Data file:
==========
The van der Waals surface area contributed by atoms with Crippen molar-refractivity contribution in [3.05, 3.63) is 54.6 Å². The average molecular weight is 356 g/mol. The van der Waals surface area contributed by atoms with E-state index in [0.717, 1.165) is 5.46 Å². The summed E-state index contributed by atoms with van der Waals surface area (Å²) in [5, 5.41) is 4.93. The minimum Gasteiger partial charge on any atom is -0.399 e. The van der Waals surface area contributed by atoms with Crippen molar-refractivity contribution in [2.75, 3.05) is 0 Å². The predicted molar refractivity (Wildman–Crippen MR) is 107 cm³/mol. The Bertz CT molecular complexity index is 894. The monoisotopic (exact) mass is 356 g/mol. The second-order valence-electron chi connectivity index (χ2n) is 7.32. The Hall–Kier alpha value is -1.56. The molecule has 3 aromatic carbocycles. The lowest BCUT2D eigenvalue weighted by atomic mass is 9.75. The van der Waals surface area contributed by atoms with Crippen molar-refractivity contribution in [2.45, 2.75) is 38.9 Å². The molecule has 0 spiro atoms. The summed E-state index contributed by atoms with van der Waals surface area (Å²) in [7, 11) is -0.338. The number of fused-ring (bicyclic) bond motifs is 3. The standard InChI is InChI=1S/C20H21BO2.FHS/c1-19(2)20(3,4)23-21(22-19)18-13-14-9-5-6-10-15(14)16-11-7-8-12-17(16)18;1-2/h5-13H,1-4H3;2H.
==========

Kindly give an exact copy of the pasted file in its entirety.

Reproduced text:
The van der Waals surface area contributed by atoms with Crippen molar-refractivity contribution in [3.05, 3.63) is 54.6 Å². The average molecular weight is 356 g/mol. The van der Waals surface area contributed by atoms with E-state index in [0.717, 1.165) is 5.46 Å². The summed E-state index contributed by atoms with van der Waals surface area (Å²) in [5, 5.41) is 4.93. The minimum Gasteiger partial charge on any atom is -0.399 e. The van der Waals surface area contributed by atoms with Crippen molar-refractivity contribution in [2.75, 3.05) is 0 Å². The predicted molar refractivity (Wildman–Crippen MR) is 107 cm³/mol. The Bertz CT molecular complexity index is 894. The monoisotopic (exact) mass is 356 g/mol. The second-order valence-electron chi connectivity index (χ2n) is 7.32. The Hall–Kier alpha value is -1.56. The molecule has 3 aromatic carbocycles. The lowest BCUT2D eigenvalue weighted by atomic mass is 9.75. The van der Waals surface area contributed by atoms with Crippen molar-refractivity contribution in [2.45, 2.75) is 38.9 Å². The molecule has 0 spiro atoms. The summed E-state index contributed by atoms with van der Waals surface area (Å²) in [7, 11) is -0.338. The number of fused-ring (bicyclic) bond motifs is 3. The standard InChI is InChI=1S/C20H21BO2.FHS/c1-19(2)20(3,4)23-21(22-19)18-13-14-9-5-6-10-15(14)16-11-7-8-12-17(16)18;1-2/h5-13H,1-4H3;2H.